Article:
TL;DR – I use Lightroom’s Smart Collections alongside star ratings to move photos through my workflow.  I keep them all in a synced collection so I can edit on either my desktop or laptop.

First I’ll talk you through how I use the process.  Then, if you want to implement the workflow yourself, I’ll walk you through how to set it up.

See if this problem sounds familiar.

I’m a wedding photographer, meaning I have thousands of photos that need editing at any one time.

I have two computers. 

One is a powerful desktop with loads of processing power and tonnes of storage.  Naturally this desktop is where all the raw files are stored and I do all my Lightroom processing.

The other is a mid-range laptop which, up until now, I only really use for client meetings and coffee shop blogging.

I would love to be able to pick up the laptop and get on with some editing in the waiting room of my kids’ dance class.

The only way I could think to do this previously was by keeping my Lightroom catalogue on an external drive.  This never sat well with me though because I had doubts about the performance and reliability of such a solution.

Somehow, whilst playing around with Lightroom CC (not the classic version), I started to wonder whether I could use that on the laptop to achieve my goal.

This new workflow is the result of many months of wracking my brain to figure out how to make this work for both culling and editing, whilst not involving constantly moving files in and out of synced collections.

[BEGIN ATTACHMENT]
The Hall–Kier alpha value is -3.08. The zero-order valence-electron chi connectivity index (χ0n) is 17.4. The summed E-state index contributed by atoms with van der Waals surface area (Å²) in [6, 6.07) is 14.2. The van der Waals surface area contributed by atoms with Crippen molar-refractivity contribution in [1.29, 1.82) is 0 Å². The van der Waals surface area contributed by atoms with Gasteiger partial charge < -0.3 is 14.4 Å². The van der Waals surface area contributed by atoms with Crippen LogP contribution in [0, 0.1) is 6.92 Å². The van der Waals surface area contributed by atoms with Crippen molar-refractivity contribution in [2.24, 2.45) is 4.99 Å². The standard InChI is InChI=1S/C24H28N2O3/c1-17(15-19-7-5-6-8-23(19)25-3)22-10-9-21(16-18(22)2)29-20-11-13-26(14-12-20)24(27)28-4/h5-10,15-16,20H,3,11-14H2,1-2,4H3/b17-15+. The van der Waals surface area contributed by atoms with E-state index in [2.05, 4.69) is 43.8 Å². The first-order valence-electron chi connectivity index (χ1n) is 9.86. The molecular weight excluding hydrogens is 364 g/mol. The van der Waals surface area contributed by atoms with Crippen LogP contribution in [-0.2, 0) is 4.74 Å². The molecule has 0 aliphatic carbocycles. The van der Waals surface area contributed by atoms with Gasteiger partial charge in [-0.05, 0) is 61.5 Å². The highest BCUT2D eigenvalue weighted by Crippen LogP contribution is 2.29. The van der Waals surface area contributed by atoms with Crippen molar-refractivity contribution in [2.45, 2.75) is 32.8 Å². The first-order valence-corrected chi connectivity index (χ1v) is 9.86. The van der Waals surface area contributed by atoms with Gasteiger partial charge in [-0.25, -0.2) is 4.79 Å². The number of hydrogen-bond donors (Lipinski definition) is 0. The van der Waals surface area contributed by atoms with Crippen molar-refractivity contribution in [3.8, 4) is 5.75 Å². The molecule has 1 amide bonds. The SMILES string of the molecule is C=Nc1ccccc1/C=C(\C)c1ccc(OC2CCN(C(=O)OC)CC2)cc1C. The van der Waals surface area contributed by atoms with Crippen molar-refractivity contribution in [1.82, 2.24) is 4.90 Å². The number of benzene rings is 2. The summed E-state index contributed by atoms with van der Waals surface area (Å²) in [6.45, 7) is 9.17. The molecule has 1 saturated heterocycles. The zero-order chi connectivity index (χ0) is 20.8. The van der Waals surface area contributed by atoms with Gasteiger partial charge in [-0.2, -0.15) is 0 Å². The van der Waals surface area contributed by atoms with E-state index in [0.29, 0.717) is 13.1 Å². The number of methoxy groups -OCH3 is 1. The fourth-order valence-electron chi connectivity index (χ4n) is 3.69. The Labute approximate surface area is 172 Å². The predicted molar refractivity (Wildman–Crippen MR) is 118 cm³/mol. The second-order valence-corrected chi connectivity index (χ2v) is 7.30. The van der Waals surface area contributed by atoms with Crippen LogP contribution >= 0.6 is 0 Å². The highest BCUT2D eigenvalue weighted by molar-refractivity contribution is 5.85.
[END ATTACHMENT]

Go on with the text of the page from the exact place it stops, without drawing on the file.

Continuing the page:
Importing The Photos

I import the raw files onto my desktop using the Lightroom Import module, then build smart previews for all files straight away.  Usually overnight if I’ve just gotten home from an all day wedding.

At the same time the smart previews are building I use my file explorer to copy the raw folder onto my external NAS drive for backup.

I also have Backblaze sitting on my desktop meaning all the raw files are also being uploaded to the cloud, thus creating my off-site backup should anything drastic happen to my house.

Updating The Sync Collection

This is the clever part.  This is what makes the syncing work.

When you import your new photos, make sure you add them to the ‘Synced Folder’ collection.

This will load all your photos into the cloud and synced across your computers.  Any changes you make on one will sync across to the other.  This includes the star ratings that you will be setting up further down.

Unfortunately, due to a limitation in Lightroom (at time of writing, October 2018) it is not possible to sync smart collections in Creative Cloud.  Using this synced folder is a workaround I have come up with.

The ‘Culling Queue’ Smart Collection

The next step in my editing workflow is culling the photos. 

This is a process of eliminating all the duffs and duplicates so that I am left with the final collection of photos that will be delivered to the client.

I have setup a Smart Collection in Lightroom on my desktop which contains all 0-star photos in the Synced Photos collection.

The ‘Culling Queue’ smart collection is therefore every photo that needs to be checked.  As I process each photo I change the rating to either 1 or 2.

1 star means the photo will not be delivered to the client, i.e. a reject.  2 stars is for photos that will go on to be edited and delivered.